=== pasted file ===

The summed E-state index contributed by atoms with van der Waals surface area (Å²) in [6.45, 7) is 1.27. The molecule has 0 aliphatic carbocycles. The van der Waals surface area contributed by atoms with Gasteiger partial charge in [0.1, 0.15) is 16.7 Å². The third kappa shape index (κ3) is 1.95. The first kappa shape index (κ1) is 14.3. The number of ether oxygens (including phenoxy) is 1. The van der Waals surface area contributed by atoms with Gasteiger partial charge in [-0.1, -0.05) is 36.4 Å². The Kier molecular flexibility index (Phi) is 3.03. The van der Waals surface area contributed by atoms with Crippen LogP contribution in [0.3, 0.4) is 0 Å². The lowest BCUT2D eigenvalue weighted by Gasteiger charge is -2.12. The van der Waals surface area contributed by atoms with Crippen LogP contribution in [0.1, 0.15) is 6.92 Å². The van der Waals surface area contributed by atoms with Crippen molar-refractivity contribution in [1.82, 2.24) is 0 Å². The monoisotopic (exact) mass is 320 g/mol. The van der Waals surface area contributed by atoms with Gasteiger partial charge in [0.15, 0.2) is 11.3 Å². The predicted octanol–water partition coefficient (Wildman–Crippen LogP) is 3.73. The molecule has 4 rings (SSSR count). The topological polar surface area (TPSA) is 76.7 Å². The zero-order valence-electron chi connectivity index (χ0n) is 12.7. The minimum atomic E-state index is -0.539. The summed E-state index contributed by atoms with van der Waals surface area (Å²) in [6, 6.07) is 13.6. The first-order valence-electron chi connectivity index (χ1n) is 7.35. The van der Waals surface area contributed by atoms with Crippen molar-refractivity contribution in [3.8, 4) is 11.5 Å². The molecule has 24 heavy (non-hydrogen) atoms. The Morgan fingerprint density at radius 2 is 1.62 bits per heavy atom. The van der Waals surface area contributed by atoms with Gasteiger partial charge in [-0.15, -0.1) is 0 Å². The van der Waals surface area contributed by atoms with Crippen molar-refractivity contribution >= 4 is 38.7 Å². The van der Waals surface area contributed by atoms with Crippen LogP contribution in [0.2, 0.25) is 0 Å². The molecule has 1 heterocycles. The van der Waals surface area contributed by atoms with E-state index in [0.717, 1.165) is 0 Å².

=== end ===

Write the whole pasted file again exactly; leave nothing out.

The summed E-state index contributed by atoms with van der Waals surface area (Å²) in [6.45, 7) is 1.27. The molecule has 0 aliphatic carbocycles. The van der Waals surface area contributed by atoms with Gasteiger partial charge in [0.1, 0.15) is 16.7 Å². The third kappa shape index (κ3) is 1.95. The first kappa shape index (κ1) is 14.3. The number of ether oxygens (including phenoxy) is 1. The van der Waals surface area contributed by atoms with Gasteiger partial charge in [-0.1, -0.05) is 36.4 Å². The Kier molecular flexibility index (Phi) is 3.03. The van der Waals surface area contributed by atoms with Crippen LogP contribution in [0.3, 0.4) is 0 Å². The lowest BCUT2D eigenvalue weighted by Gasteiger charge is -2.12. The van der Waals surface area contributed by atoms with Crippen LogP contribution in [0.1, 0.15) is 6.92 Å². The van der Waals surface area contributed by atoms with Crippen molar-refractivity contribution in [1.82, 2.24) is 0 Å². The monoisotopic (exact) mass is 320 g/mol. The van der Waals surface area contributed by atoms with Gasteiger partial charge in [0.15, 0.2) is 11.3 Å². The predicted octanol–water partition coefficient (Wildman–Crippen LogP) is 3.73. The molecule has 4 rings (SSSR count). The topological polar surface area (TPSA) is 76.7 Å². The zero-order valence-electron chi connectivity index (χ0n) is 12.7. The minimum atomic E-state index is -0.539. The summed E-state index contributed by atoms with van der Waals surface area (Å²) in [6, 6.07) is 13.6. The first-order valence-electron chi connectivity index (χ1n) is 7.35. The van der Waals surface area contributed by atoms with Crippen molar-refractivity contribution in [3.8, 4) is 11.5 Å². The molecule has 24 heavy (non-hydrogen) atoms. The Morgan fingerprint density at radius 2 is 1.62 bits per heavy atom. The van der Waals surface area contributed by atoms with Gasteiger partial charge in [-0.15, -0.1) is 0 Å². The van der Waals surface area contributed by atoms with Crippen molar-refractivity contribution >= 4 is 38.7 Å². The van der Waals surface area contributed by atoms with Crippen LogP contribution in [0.2, 0.25) is 0 Å². The molecule has 1 heterocycles. The van der Waals surface area contributed by atoms with E-state index in [0.717, 1.165) is 0 Å².